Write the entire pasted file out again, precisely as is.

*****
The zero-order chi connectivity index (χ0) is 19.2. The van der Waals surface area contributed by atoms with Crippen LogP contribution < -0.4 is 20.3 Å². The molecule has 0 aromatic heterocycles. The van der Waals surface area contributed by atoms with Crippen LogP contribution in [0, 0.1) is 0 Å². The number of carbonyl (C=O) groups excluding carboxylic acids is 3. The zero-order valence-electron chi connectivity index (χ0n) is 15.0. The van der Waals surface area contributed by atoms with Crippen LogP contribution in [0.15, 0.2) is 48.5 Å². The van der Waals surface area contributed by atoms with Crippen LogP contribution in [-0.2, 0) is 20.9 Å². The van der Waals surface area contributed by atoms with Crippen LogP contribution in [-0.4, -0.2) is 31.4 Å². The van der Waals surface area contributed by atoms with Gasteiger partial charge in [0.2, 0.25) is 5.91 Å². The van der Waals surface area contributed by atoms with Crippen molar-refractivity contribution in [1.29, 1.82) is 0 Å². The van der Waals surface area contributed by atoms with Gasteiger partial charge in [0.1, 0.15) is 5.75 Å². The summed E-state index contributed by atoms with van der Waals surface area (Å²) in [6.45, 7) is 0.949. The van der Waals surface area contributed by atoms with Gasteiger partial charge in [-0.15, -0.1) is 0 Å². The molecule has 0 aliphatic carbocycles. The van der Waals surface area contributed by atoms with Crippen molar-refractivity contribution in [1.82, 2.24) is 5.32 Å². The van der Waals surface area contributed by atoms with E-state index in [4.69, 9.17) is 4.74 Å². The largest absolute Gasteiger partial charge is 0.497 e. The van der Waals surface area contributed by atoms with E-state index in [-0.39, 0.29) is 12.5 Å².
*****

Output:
The zero-order chi connectivity index (χ0) is 19.2. The van der Waals surface area contributed by atoms with Crippen LogP contribution < -0.4 is 20.3 Å². The molecule has 0 aromatic heterocycles. The van der Waals surface area contributed by atoms with Crippen LogP contribution in [0, 0.1) is 0 Å². The number of carbonyl (C=O) groups excluding carboxylic acids is 3. The zero-order valence-electron chi connectivity index (χ0n) is 15.0. The van der Waals surface area contributed by atoms with Crippen LogP contribution in [0.15, 0.2) is 48.5 Å². The van der Waals surface area contributed by atoms with Crippen LogP contribution in [-0.2, 0) is 20.9 Å². The van der Waals surface area contributed by atoms with Crippen LogP contribution in [-0.4, -0.2) is 31.4 Å². The van der Waals surface area contributed by atoms with Gasteiger partial charge in [0.2, 0.25) is 5.91 Å². The van der Waals surface area contributed by atoms with Crippen molar-refractivity contribution in [1.29, 1.82) is 0 Å². The van der Waals surface area contributed by atoms with Gasteiger partial charge in [0.1, 0.15) is 5.75 Å². The summed E-state index contributed by atoms with van der Waals surface area (Å²) in [6.45, 7) is 0.949. The van der Waals surface area contributed by atoms with Gasteiger partial charge in [-0.15, -0.1) is 0 Å². The molecule has 0 aliphatic carbocycles. The van der Waals surface area contributed by atoms with Crippen molar-refractivity contribution in [1.82, 2.24) is 5.32 Å². The van der Waals surface area contributed by atoms with E-state index in [4.69, 9.17) is 4.74 Å². The largest absolute Gasteiger partial charge is 0.497 e. The van der Waals surface area contributed by atoms with E-state index in [-0.39, 0.29) is 12.5 Å².